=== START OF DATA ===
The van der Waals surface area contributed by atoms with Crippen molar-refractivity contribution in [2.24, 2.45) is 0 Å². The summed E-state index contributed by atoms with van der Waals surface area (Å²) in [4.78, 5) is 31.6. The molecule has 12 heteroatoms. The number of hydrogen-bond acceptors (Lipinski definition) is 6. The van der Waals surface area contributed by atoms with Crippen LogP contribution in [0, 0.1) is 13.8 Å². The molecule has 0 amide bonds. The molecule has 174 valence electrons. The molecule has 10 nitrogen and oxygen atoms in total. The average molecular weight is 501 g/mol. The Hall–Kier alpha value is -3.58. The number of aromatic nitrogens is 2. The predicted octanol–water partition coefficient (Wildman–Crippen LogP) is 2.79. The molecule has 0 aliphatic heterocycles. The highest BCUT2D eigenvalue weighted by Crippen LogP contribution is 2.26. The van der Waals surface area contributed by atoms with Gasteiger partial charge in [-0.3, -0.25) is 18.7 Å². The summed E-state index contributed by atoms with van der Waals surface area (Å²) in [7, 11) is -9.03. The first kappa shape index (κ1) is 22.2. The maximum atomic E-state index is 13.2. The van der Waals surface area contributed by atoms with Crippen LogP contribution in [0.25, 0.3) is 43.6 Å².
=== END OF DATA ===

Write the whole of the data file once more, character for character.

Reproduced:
The van der Waals surface area contributed by atoms with Crippen molar-refractivity contribution in [2.24, 2.45) is 0 Å². The summed E-state index contributed by atoms with van der Waals surface area (Å²) in [4.78, 5) is 31.6. The molecule has 12 heteroatoms. The number of hydrogen-bond acceptors (Lipinski definition) is 6. The van der Waals surface area contributed by atoms with Crippen LogP contribution in [0, 0.1) is 13.8 Å². The molecule has 0 amide bonds. The molecule has 174 valence electrons. The molecule has 10 nitrogen and oxygen atoms in total. The average molecular weight is 501 g/mol. The Hall–Kier alpha value is -3.58. The number of aromatic nitrogens is 2. The predicted octanol–water partition coefficient (Wildman–Crippen LogP) is 2.79. The molecule has 0 aliphatic heterocycles. The highest BCUT2D eigenvalue weighted by Crippen LogP contribution is 2.26. The van der Waals surface area contributed by atoms with Gasteiger partial charge in [-0.3, -0.25) is 18.7 Å². The summed E-state index contributed by atoms with van der Waals surface area (Å²) in [7, 11) is -9.03. The first kappa shape index (κ1) is 22.2. The maximum atomic E-state index is 13.2. The van der Waals surface area contributed by atoms with Crippen LogP contribution in [0.25, 0.3) is 43.6 Å².